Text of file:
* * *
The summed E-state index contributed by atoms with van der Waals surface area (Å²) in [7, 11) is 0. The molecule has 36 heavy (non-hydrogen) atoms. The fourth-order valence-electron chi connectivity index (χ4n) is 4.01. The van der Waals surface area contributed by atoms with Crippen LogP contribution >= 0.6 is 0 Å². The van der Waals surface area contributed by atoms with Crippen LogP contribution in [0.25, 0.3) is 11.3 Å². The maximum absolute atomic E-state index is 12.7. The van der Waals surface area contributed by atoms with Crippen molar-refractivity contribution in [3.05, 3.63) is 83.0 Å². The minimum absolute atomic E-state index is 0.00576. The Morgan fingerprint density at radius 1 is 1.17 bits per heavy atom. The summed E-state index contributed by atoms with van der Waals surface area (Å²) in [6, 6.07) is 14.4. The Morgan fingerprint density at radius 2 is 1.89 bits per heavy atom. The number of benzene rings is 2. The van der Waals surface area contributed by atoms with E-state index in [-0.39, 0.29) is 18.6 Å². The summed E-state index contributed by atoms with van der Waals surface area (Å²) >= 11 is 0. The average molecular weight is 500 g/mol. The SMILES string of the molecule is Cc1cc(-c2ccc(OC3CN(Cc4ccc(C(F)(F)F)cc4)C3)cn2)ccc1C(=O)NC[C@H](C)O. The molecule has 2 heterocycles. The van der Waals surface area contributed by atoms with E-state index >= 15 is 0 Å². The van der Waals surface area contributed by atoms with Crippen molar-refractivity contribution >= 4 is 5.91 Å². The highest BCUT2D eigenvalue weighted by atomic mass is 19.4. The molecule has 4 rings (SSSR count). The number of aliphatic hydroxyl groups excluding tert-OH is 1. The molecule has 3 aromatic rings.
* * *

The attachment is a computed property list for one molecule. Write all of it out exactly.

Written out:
The summed E-state index contributed by atoms with van der Waals surface area (Å²) in [7, 11) is 0. The molecule has 36 heavy (non-hydrogen) atoms. The fourth-order valence-electron chi connectivity index (χ4n) is 4.01. The van der Waals surface area contributed by atoms with Crippen LogP contribution >= 0.6 is 0 Å². The van der Waals surface area contributed by atoms with Crippen LogP contribution in [0.25, 0.3) is 11.3 Å². The maximum absolute atomic E-state index is 12.7. The van der Waals surface area contributed by atoms with Crippen molar-refractivity contribution in [3.05, 3.63) is 83.0 Å². The minimum absolute atomic E-state index is 0.00576. The Morgan fingerprint density at radius 1 is 1.17 bits per heavy atom. The summed E-state index contributed by atoms with van der Waals surface area (Å²) in [6, 6.07) is 14.4. The Morgan fingerprint density at radius 2 is 1.89 bits per heavy atom. The number of benzene rings is 2. The van der Waals surface area contributed by atoms with E-state index in [-0.39, 0.29) is 18.6 Å². The summed E-state index contributed by atoms with van der Waals surface area (Å²) >= 11 is 0. The average molecular weight is 500 g/mol. The SMILES string of the molecule is Cc1cc(-c2ccc(OC3CN(Cc4ccc(C(F)(F)F)cc4)C3)cn2)ccc1C(=O)NC[C@H](C)O. The molecule has 2 heterocycles. The van der Waals surface area contributed by atoms with E-state index >= 15 is 0 Å². The van der Waals surface area contributed by atoms with Crippen molar-refractivity contribution >= 4 is 5.91 Å². The highest BCUT2D eigenvalue weighted by atomic mass is 19.4. The molecule has 4 rings (SSSR count). The number of aliphatic hydroxyl groups excluding tert-OH is 1. The molecule has 3 aromatic rings.